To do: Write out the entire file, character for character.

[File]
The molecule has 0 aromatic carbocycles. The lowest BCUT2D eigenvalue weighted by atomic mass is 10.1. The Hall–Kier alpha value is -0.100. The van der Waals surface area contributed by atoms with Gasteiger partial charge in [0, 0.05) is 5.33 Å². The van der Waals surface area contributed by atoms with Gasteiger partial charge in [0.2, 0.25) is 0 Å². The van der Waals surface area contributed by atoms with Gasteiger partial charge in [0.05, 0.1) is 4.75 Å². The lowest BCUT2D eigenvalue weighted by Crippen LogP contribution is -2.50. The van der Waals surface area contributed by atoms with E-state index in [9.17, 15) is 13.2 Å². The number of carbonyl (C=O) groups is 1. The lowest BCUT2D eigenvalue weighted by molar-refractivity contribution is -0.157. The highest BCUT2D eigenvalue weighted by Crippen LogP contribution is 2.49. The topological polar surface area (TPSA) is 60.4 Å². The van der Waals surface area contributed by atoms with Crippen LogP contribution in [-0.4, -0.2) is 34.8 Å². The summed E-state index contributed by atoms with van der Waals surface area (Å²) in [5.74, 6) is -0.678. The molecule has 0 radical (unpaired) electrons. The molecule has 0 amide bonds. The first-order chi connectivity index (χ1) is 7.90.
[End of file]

The molecule has 0 aromatic carbocycles. The lowest BCUT2D eigenvalue weighted by atomic mass is 10.1. The Hall–Kier alpha value is -0.100. The van der Waals surface area contributed by atoms with Gasteiger partial charge in [0, 0.05) is 5.33 Å². The van der Waals surface area contributed by atoms with Gasteiger partial charge in [0.2, 0.25) is 0 Å². The van der Waals surface area contributed by atoms with Gasteiger partial charge in [0.05, 0.1) is 4.75 Å². The lowest BCUT2D eigenvalue weighted by Crippen LogP contribution is -2.50. The van der Waals surface area contributed by atoms with E-state index in [9.17, 15) is 13.2 Å². The number of carbonyl (C=O) groups is 1. The lowest BCUT2D eigenvalue weighted by molar-refractivity contribution is -0.157. The highest BCUT2D eigenvalue weighted by Crippen LogP contribution is 2.49. The topological polar surface area (TPSA) is 60.4 Å². The van der Waals surface area contributed by atoms with Crippen LogP contribution in [-0.4, -0.2) is 34.8 Å². The summed E-state index contributed by atoms with van der Waals surface area (Å²) in [5.74, 6) is -0.678. The molecule has 0 radical (unpaired) electrons. The molecule has 0 amide bonds. The first-order chi connectivity index (χ1) is 7.90.